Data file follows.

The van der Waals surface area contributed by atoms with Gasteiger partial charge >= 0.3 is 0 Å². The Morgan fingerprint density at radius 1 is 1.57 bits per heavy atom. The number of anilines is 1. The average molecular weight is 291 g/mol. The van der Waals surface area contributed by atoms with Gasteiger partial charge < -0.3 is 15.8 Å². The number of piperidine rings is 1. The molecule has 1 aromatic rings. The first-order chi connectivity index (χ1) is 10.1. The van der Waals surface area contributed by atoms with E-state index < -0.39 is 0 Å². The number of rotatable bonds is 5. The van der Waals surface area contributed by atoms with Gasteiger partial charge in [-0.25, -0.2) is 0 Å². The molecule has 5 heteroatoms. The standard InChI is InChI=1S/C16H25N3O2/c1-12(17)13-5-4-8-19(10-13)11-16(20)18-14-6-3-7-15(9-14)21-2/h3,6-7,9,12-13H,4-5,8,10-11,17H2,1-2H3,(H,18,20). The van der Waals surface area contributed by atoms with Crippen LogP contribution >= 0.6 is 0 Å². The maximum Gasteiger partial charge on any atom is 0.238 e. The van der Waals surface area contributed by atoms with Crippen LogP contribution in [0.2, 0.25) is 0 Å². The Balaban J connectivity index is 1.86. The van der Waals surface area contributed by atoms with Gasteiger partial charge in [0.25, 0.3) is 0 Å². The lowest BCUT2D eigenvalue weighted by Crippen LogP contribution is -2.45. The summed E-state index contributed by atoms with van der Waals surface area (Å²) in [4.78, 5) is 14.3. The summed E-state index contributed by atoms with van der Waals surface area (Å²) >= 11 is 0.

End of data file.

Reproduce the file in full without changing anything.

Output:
The van der Waals surface area contributed by atoms with Gasteiger partial charge >= 0.3 is 0 Å². The Morgan fingerprint density at radius 1 is 1.57 bits per heavy atom. The number of anilines is 1. The average molecular weight is 291 g/mol. The van der Waals surface area contributed by atoms with Gasteiger partial charge < -0.3 is 15.8 Å². The number of piperidine rings is 1. The molecule has 1 aromatic rings. The first-order chi connectivity index (χ1) is 10.1. The van der Waals surface area contributed by atoms with E-state index < -0.39 is 0 Å². The number of rotatable bonds is 5. The van der Waals surface area contributed by atoms with Gasteiger partial charge in [-0.25, -0.2) is 0 Å². The molecule has 5 heteroatoms. The standard InChI is InChI=1S/C16H25N3O2/c1-12(17)13-5-4-8-19(10-13)11-16(20)18-14-6-3-7-15(9-14)21-2/h3,6-7,9,12-13H,4-5,8,10-11,17H2,1-2H3,(H,18,20). The van der Waals surface area contributed by atoms with Crippen LogP contribution >= 0.6 is 0 Å². The maximum Gasteiger partial charge on any atom is 0.238 e. The van der Waals surface area contributed by atoms with Crippen LogP contribution in [0.2, 0.25) is 0 Å². The Balaban J connectivity index is 1.86. The van der Waals surface area contributed by atoms with Gasteiger partial charge in [0.25, 0.3) is 0 Å². The lowest BCUT2D eigenvalue weighted by Crippen LogP contribution is -2.45. The summed E-state index contributed by atoms with van der Waals surface area (Å²) in [4.78, 5) is 14.3. The summed E-state index contributed by atoms with van der Waals surface area (Å²) >= 11 is 0.